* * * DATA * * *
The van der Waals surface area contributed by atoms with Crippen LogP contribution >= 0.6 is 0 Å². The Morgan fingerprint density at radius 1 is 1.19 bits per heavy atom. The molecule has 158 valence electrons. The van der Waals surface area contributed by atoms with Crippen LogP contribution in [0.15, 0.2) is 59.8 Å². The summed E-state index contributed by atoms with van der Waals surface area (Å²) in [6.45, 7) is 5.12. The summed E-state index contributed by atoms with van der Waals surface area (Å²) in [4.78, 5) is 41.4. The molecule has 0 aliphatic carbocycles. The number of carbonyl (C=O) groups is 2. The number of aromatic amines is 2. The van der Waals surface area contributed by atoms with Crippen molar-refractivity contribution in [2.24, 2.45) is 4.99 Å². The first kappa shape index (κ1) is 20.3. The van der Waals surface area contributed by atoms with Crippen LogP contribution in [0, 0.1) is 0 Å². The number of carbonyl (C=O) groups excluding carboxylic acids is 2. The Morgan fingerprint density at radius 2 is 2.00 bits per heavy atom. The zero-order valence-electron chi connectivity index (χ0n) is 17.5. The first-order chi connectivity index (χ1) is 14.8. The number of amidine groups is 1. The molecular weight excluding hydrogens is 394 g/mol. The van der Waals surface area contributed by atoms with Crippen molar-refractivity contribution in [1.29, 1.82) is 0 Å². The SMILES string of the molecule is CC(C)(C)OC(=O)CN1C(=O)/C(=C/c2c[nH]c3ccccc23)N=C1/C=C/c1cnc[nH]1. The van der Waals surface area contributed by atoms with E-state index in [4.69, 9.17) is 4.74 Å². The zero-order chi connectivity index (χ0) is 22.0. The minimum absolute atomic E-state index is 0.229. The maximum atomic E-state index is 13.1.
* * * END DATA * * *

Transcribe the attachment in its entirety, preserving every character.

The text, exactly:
The van der Waals surface area contributed by atoms with Crippen LogP contribution >= 0.6 is 0 Å². The Morgan fingerprint density at radius 1 is 1.19 bits per heavy atom. The molecule has 158 valence electrons. The van der Waals surface area contributed by atoms with Crippen LogP contribution in [0.15, 0.2) is 59.8 Å². The summed E-state index contributed by atoms with van der Waals surface area (Å²) in [6.45, 7) is 5.12. The summed E-state index contributed by atoms with van der Waals surface area (Å²) in [4.78, 5) is 41.4. The molecule has 0 aliphatic carbocycles. The number of carbonyl (C=O) groups is 2. The number of aromatic amines is 2. The van der Waals surface area contributed by atoms with Crippen molar-refractivity contribution in [2.24, 2.45) is 4.99 Å². The first kappa shape index (κ1) is 20.3. The van der Waals surface area contributed by atoms with Crippen LogP contribution in [0, 0.1) is 0 Å². The number of carbonyl (C=O) groups excluding carboxylic acids is 2. The Morgan fingerprint density at radius 2 is 2.00 bits per heavy atom. The zero-order valence-electron chi connectivity index (χ0n) is 17.5. The first-order chi connectivity index (χ1) is 14.8. The number of amidine groups is 1. The molecular weight excluding hydrogens is 394 g/mol. The van der Waals surface area contributed by atoms with Crippen molar-refractivity contribution in [1.29, 1.82) is 0 Å². The SMILES string of the molecule is CC(C)(C)OC(=O)CN1C(=O)/C(=C/c2c[nH]c3ccccc23)N=C1/C=C/c1cnc[nH]1. The van der Waals surface area contributed by atoms with E-state index in [4.69, 9.17) is 4.74 Å². The zero-order chi connectivity index (χ0) is 22.0. The minimum absolute atomic E-state index is 0.229. The maximum atomic E-state index is 13.1.